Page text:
By Will Sloan (This blog originally appeared in Ryerson Today.)We all know that transit needs to be fixed—but what are the problems, and how do we solve them? Last week, the Ryerson City Building Institute hosted “Breaking Transit Governance Gridlock,” an all-star panel to discuss the problems—and opportunities—facing regional transit governance.
“The issues that are impeding progress here are more and more apparent,” said moderator Anne Golden, former CEO of the Conference Board of Canada, current Metrolinx board member and a Ryerson Distinguished Visiting Scholar. “Controversial decisions, the poster child being Scarborough; the intrusion of politics into transit decisions; the lack of sufficient and sustainable funding. Governance issues and tensions: Metrolinx versus the province; a metropolitan area with nine transit agencies.”
What is Toronto’s biggest roadblock? “We don’t have a common set of values when it comes to transit culture,” said Golden. “There are people who will still argue, ‘Sprawl’s good—I want to live where I want to live, and don’t bother me about the numbers.’” But she also pointed to the King Street pilot program, which “I don’t think would have been possible a few years ago, and it’s getting rave reviews.”Toronto is not the only city with transit woes. In New York City, recent subway delays and infrastructure failures have made headlines. Robert Yaro, president emeritus of the New York-based Regional Plan Association and co-founder of the Empire State Transportation Alliance, acknowledged that the city had grown complacent. “Every spring my wife comes out with a bunch of paper towels and buckets of Windex and so forth and says, ‘It’s time to wash the windows.’ My response is, ‘Well, I just did that last fall.’ ‘Okay, time to do it again.’”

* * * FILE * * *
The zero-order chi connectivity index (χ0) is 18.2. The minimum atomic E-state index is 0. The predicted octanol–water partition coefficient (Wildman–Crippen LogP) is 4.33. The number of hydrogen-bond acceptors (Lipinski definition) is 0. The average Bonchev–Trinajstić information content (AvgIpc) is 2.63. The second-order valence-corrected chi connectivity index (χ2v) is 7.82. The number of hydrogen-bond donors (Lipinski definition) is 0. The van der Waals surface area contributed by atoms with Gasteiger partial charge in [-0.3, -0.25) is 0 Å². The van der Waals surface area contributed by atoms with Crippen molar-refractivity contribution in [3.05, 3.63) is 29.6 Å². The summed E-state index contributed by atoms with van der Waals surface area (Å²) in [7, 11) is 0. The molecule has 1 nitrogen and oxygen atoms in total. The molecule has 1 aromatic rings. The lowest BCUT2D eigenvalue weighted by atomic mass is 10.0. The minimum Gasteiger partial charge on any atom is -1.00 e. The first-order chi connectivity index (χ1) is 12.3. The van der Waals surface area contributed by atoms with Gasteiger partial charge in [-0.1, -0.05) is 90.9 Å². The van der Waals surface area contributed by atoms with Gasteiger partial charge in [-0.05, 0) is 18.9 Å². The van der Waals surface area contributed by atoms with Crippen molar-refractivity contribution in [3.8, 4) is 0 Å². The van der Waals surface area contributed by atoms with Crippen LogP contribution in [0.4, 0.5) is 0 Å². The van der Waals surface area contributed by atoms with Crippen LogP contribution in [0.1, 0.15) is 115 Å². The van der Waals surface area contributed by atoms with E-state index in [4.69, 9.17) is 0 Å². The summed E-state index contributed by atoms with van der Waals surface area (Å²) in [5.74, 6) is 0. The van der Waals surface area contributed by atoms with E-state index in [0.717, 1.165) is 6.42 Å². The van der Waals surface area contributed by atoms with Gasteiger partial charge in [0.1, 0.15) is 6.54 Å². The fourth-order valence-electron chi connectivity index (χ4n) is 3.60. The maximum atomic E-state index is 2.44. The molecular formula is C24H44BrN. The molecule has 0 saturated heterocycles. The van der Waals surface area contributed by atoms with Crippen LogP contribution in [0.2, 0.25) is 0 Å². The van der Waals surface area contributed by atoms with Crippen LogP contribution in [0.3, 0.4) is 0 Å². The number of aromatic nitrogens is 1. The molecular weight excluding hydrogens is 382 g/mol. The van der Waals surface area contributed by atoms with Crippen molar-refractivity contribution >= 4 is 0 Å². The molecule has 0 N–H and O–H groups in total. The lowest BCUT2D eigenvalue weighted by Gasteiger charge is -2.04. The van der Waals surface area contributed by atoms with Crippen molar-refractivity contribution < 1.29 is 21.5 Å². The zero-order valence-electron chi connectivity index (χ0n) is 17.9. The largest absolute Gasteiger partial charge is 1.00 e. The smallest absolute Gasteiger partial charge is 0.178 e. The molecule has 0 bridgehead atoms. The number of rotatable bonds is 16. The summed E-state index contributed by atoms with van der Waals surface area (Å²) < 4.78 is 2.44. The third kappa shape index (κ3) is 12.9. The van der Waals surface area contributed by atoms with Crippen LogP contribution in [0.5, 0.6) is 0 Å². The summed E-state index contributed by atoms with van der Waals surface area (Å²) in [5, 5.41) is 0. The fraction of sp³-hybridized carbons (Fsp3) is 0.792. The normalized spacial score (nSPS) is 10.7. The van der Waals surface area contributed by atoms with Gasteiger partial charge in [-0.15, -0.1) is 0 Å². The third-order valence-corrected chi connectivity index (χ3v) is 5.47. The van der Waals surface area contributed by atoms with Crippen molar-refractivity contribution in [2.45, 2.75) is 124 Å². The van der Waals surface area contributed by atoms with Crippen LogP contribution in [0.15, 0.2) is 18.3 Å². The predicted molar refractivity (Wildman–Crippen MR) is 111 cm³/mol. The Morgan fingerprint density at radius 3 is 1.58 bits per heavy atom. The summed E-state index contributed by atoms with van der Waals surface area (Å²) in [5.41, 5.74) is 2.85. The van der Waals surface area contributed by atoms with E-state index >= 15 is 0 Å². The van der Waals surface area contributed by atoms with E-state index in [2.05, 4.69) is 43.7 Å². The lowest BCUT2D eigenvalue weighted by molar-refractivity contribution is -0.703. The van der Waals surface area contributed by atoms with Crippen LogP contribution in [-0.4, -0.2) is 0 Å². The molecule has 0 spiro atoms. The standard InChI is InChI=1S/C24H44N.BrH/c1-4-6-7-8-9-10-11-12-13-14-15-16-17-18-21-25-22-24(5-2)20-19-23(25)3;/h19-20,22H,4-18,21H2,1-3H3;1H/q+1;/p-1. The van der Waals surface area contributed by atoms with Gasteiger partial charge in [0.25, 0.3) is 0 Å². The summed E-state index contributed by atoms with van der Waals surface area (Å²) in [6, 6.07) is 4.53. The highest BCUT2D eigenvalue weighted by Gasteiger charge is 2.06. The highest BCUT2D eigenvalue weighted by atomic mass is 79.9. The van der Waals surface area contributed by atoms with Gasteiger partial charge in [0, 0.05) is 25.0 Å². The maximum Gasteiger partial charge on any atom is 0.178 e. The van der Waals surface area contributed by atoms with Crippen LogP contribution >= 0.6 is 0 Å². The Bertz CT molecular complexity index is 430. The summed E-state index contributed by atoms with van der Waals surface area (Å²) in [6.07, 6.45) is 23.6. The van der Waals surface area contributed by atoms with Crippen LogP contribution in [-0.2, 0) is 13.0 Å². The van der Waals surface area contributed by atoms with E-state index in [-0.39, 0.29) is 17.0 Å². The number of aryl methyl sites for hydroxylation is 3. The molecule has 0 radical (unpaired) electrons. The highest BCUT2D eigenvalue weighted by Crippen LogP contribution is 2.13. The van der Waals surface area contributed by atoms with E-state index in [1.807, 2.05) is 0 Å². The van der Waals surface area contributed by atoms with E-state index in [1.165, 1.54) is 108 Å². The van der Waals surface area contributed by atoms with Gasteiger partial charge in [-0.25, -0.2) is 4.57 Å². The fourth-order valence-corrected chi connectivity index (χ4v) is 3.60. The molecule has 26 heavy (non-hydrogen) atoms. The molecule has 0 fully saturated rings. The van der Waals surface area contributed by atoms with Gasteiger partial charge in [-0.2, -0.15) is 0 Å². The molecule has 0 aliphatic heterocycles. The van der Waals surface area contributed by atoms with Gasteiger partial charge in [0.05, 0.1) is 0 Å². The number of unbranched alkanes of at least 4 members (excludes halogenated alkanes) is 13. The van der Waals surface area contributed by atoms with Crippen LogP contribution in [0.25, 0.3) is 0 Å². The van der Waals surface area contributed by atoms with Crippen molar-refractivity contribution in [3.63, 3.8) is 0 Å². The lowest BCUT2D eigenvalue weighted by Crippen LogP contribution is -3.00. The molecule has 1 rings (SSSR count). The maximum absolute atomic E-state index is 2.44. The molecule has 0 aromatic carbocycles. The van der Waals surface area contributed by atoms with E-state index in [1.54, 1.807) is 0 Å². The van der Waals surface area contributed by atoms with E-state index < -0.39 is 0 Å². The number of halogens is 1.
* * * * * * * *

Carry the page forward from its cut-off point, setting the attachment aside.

Yaro attributed the transit system’s woes to a combination of crumbling infrastructure and conflicting interests between city and state governments. “It really came back to the same problem you have: a very large city in a province where Greater Toronto represents maybe half the population and 60, 70 per cent of the economy. That’s New York City in New York State. You get this clash between Queen’s Park and the city, or Albany and Manhattan. … We disinvested in the underlying infrastructure of power systems and signalling systems and so forth, leading to a series of delayed trains.”
Noting that “most citizens are telling us that they’re tapped out on taxes,” former Vancouver chief planner Larry Beasley called for funding transit initiatives through more joint ventures with the private sector: Not only can you motivate them to do things in the way that you’d like them, but you can also share in the profits. … You can use a provincial crown corporation under, say, Metrolinx control to actually have a development company that could land a joint-venture with the private sector and enjoy not only part of the profits, but also motivate people to do development in the right places—which is transit-oriented development.”
However, a grassroots success story came from Tom Clark, founder of the Metro Denver Network, who led a long but successful seven-year campaign to convince citizens to vote in a plebiscite for new transit—and new taxes. The network’s strategy was to build a constituency through education: “You’ve got the advocate groups going out in public and showing up at flea markets with a crazy t-shirt that actually showed where all the lines went,” said Clark. “I got tired of people pointing at my chest! The idea behind it was to give people a sense that this is the way it was going to be.” (Tom Clark also discussed his experiences updating Denver’s transit system on TVO’s The Agenda.)
Bob Yaro concluded the event by suggesting that on the issue of transit, politicians and bureaucrats do not need to be natural enemies. “Politicians have to be in the room and buy into this thing—we live in a democratic society. But don’t be surprised by that idea from Casablanca: ‘I’m shocked there’s gambling going on here!’ / ‘My god, there’s politics going on!’” What you want to do is bring them in on the large strategic questions, and then get the most talented people to run these organizations.